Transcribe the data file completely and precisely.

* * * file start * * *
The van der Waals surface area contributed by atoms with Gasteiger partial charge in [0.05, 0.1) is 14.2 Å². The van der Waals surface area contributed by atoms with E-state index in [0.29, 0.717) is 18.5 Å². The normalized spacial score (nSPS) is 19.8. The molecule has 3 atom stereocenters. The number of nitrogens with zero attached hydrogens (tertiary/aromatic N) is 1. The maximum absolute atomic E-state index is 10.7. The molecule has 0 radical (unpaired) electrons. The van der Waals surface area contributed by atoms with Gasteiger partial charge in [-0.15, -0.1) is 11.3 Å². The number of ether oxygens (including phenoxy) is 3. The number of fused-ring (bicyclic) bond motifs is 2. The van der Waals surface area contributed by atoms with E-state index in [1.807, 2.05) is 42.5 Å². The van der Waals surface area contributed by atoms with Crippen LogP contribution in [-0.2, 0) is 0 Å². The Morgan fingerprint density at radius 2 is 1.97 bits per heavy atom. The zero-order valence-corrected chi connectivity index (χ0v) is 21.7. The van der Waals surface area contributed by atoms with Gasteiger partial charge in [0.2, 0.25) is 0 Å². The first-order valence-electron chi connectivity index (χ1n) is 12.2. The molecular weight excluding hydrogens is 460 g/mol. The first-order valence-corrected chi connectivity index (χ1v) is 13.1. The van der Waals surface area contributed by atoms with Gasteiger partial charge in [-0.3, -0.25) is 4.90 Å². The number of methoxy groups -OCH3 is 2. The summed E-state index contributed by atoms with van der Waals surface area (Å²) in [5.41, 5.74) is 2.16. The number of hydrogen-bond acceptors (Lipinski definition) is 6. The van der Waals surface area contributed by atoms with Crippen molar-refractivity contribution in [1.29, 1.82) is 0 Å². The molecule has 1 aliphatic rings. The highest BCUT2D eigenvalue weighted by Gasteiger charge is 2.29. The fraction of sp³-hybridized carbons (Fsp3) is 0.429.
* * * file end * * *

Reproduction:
The van der Waals surface area contributed by atoms with Gasteiger partial charge in [0.05, 0.1) is 14.2 Å². The van der Waals surface area contributed by atoms with E-state index in [0.29, 0.717) is 18.5 Å². The normalized spacial score (nSPS) is 19.8. The molecule has 3 atom stereocenters. The number of nitrogens with zero attached hydrogens (tertiary/aromatic N) is 1. The maximum absolute atomic E-state index is 10.7. The molecule has 0 radical (unpaired) electrons. The van der Waals surface area contributed by atoms with Gasteiger partial charge in [-0.15, -0.1) is 11.3 Å². The number of ether oxygens (including phenoxy) is 3. The number of fused-ring (bicyclic) bond motifs is 2. The van der Waals surface area contributed by atoms with E-state index in [1.807, 2.05) is 42.5 Å². The van der Waals surface area contributed by atoms with Crippen LogP contribution in [-0.2, 0) is 0 Å². The Morgan fingerprint density at radius 2 is 1.97 bits per heavy atom. The zero-order valence-corrected chi connectivity index (χ0v) is 21.7. The van der Waals surface area contributed by atoms with Gasteiger partial charge in [0.2, 0.25) is 0 Å². The first-order valence-electron chi connectivity index (χ1n) is 12.2. The molecular weight excluding hydrogens is 460 g/mol. The first-order valence-corrected chi connectivity index (χ1v) is 13.1. The van der Waals surface area contributed by atoms with Gasteiger partial charge in [-0.3, -0.25) is 4.90 Å². The number of methoxy groups -OCH3 is 2. The summed E-state index contributed by atoms with van der Waals surface area (Å²) in [5.41, 5.74) is 2.16. The number of hydrogen-bond acceptors (Lipinski definition) is 6. The van der Waals surface area contributed by atoms with Crippen molar-refractivity contribution in [1.29, 1.82) is 0 Å². The molecule has 1 aliphatic rings. The highest BCUT2D eigenvalue weighted by Gasteiger charge is 2.29. The fraction of sp³-hybridized carbons (Fsp3) is 0.429.